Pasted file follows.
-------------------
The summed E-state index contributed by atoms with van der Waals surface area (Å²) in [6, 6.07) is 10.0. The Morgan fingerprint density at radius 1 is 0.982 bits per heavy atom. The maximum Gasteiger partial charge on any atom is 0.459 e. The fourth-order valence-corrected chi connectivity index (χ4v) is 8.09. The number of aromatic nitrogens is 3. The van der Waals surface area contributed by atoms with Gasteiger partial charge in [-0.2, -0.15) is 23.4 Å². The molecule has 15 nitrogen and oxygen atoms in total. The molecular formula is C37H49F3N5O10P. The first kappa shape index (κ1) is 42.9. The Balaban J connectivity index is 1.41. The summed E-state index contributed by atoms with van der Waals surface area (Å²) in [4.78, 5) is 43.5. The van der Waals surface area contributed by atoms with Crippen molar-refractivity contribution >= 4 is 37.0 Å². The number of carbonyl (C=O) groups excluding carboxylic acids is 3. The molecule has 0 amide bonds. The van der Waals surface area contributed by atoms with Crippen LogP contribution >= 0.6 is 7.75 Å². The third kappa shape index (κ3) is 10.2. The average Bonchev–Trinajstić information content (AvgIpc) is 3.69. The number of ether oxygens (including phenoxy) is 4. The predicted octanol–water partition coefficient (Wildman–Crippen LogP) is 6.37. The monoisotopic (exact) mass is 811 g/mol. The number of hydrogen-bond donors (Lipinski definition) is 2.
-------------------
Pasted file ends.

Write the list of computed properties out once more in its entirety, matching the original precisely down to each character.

The summed E-state index contributed by atoms with van der Waals surface area (Å²) in [6, 6.07) is 10.0. The Morgan fingerprint density at radius 1 is 0.982 bits per heavy atom. The maximum Gasteiger partial charge on any atom is 0.459 e. The fourth-order valence-corrected chi connectivity index (χ4v) is 8.09. The number of aromatic nitrogens is 3. The van der Waals surface area contributed by atoms with Gasteiger partial charge in [-0.2, -0.15) is 23.4 Å². The molecule has 15 nitrogen and oxygen atoms in total. The molecular formula is C37H49F3N5O10P. The first kappa shape index (κ1) is 42.9. The Balaban J connectivity index is 1.41. The summed E-state index contributed by atoms with van der Waals surface area (Å²) in [4.78, 5) is 43.5. The van der Waals surface area contributed by atoms with Crippen molar-refractivity contribution >= 4 is 37.0 Å². The number of carbonyl (C=O) groups excluding carboxylic acids is 3. The molecule has 0 amide bonds. The van der Waals surface area contributed by atoms with Crippen LogP contribution >= 0.6 is 7.75 Å². The third kappa shape index (κ3) is 10.2. The average Bonchev–Trinajstić information content (AvgIpc) is 3.69. The number of ether oxygens (including phenoxy) is 4. The predicted octanol–water partition coefficient (Wildman–Crippen LogP) is 6.37. The monoisotopic (exact) mass is 811 g/mol. The number of hydrogen-bond donors (Lipinski definition) is 2.